Ethical considerations: Lastly, the authors provide theological guidance for thinking about the pitfalls of church politics. They end with a hopeful picture of what mature, Christ-like leadership can look like amid conflict. They challenge and equip the reader to listen well and to be willing to let go of control, not lording one’s power over those entrusted to the leader, but truly loving them.
Burns, Chapman, and Guthrie carefully and methodically unpack their thesis that all ministry is political, and this means leaders must perceive the dynamics of power at play, understand the different interests people hold, and engage in negotiation while considering ethical implications. The Politics of Ministry adeptly interacts with secular literature, but it still relates the material to real ministry stories while throwing in many helpful leadership tips.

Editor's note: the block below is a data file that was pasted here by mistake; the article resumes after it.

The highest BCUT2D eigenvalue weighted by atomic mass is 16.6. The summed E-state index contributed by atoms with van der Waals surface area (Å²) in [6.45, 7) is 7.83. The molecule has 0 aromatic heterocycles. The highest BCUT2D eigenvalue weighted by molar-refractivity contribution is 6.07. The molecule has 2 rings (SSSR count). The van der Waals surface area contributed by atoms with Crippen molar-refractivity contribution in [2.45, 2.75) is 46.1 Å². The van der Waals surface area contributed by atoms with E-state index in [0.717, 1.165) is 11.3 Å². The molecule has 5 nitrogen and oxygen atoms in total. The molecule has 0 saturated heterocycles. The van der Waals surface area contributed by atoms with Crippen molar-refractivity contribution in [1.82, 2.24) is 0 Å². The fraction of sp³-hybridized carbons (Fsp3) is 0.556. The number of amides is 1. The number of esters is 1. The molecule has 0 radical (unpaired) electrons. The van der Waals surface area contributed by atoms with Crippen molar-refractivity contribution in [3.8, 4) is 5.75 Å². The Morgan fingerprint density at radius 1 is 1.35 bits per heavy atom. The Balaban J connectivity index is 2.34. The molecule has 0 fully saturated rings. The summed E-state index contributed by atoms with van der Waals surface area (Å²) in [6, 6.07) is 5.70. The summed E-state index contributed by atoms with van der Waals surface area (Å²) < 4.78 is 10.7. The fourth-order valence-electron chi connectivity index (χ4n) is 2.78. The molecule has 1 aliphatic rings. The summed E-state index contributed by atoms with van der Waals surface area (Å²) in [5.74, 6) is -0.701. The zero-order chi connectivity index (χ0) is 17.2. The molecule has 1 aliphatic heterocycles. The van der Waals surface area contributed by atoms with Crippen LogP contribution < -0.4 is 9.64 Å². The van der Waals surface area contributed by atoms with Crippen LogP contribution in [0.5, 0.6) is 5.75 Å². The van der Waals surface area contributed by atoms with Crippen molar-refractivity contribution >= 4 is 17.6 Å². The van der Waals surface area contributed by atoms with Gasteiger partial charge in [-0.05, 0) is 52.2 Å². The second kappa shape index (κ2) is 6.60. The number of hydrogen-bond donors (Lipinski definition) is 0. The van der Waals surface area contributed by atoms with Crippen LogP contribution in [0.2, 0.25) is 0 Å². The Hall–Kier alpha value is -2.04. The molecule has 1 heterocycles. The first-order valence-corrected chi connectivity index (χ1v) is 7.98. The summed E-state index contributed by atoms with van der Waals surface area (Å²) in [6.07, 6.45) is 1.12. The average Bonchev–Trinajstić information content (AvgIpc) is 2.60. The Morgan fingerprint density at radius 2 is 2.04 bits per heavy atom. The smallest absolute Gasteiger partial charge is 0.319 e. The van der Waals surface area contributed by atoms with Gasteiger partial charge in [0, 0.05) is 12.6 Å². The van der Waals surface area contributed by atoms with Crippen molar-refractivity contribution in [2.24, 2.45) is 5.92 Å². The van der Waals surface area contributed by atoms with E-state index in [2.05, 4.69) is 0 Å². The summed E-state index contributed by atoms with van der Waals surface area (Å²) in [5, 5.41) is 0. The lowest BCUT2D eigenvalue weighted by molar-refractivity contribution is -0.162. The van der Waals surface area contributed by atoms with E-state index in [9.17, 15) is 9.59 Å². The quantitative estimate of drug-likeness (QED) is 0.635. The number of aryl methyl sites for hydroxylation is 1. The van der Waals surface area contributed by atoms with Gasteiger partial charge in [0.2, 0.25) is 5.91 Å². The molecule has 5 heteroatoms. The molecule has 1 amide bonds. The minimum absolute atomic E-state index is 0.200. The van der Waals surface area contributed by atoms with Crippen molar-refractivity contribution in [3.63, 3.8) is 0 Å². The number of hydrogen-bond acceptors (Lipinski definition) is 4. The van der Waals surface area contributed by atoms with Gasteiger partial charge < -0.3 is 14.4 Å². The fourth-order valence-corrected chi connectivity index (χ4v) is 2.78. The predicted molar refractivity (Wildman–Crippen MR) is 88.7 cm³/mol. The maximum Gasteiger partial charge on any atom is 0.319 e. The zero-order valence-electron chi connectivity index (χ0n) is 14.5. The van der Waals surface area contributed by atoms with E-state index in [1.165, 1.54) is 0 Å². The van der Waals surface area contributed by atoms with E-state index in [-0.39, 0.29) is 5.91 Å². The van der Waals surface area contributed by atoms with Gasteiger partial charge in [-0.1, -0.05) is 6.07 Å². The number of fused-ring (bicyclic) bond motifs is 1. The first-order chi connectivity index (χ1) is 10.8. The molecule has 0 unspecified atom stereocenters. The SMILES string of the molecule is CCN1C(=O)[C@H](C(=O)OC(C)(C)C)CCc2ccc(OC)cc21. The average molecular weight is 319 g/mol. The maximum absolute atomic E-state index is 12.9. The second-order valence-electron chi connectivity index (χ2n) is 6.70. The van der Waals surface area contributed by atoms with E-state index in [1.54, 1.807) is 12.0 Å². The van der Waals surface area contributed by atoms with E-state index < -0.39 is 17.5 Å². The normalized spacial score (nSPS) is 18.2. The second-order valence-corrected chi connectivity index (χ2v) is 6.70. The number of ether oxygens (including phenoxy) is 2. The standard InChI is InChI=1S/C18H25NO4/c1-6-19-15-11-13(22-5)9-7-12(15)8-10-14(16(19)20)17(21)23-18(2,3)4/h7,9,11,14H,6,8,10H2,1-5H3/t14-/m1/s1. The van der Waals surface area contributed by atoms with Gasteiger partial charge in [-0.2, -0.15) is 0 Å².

This book could be an excellent addition to a seminary curriculum, although no class can thoroughly prepare someone for what he or she will face in working with people. But if you are leading God's people in any way, reading this book will enable you to see what's going on. And it will push you to learn from reflection-in-action, reflection-on-action, mentors and models, and your inevitable negative experiences.
This timely read gave me helpful categories for better comprehending conflicts I’m currently dealing with in my setting. Most importantly, The Politics of Ministry stirred me as a pastor to pray and preach so that God’s glory in the gospel would increasingly become the overriding shared interest of everyone in our church. I feel Paul’s heart for the people of God—that we would let our political life be worthy of the gospel of Christ (Phil. 1:27), since our political bonds come from heaven, and from there we await a Savior, the Lord Jesus Christ (Phil. 3:20).